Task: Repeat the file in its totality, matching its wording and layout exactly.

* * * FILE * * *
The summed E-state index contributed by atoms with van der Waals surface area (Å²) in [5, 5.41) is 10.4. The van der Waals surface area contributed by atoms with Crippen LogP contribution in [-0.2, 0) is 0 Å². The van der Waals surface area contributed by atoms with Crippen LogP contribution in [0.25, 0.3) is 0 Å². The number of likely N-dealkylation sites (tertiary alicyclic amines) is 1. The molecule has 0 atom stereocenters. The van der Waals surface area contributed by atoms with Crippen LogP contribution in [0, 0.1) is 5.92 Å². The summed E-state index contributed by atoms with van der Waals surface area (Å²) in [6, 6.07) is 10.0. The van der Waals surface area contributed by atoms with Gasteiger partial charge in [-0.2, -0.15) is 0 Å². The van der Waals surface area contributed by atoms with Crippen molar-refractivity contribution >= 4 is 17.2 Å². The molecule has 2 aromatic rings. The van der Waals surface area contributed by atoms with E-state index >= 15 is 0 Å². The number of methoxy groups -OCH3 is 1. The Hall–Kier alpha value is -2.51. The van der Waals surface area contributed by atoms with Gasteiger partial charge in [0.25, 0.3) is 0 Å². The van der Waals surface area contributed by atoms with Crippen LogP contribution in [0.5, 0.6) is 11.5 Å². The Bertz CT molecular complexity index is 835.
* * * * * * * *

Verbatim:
The summed E-state index contributed by atoms with van der Waals surface area (Å²) in [5, 5.41) is 10.4. The van der Waals surface area contributed by atoms with Crippen LogP contribution in [-0.2, 0) is 0 Å². The van der Waals surface area contributed by atoms with Crippen LogP contribution in [0.25, 0.3) is 0 Å². The number of likely N-dealkylation sites (tertiary alicyclic amines) is 1. The molecule has 0 atom stereocenters. The van der Waals surface area contributed by atoms with Crippen LogP contribution in [0, 0.1) is 5.92 Å². The summed E-state index contributed by atoms with van der Waals surface area (Å²) in [6, 6.07) is 10.0. The van der Waals surface area contributed by atoms with Gasteiger partial charge in [-0.2, -0.15) is 0 Å². The van der Waals surface area contributed by atoms with Crippen molar-refractivity contribution >= 4 is 17.2 Å². The molecule has 2 aromatic rings. The van der Waals surface area contributed by atoms with E-state index >= 15 is 0 Å². The number of methoxy groups -OCH3 is 1. The Hall–Kier alpha value is -2.51. The van der Waals surface area contributed by atoms with Gasteiger partial charge in [0.25, 0.3) is 0 Å². The van der Waals surface area contributed by atoms with Crippen LogP contribution in [0.5, 0.6) is 11.5 Å². The Bertz CT molecular complexity index is 835.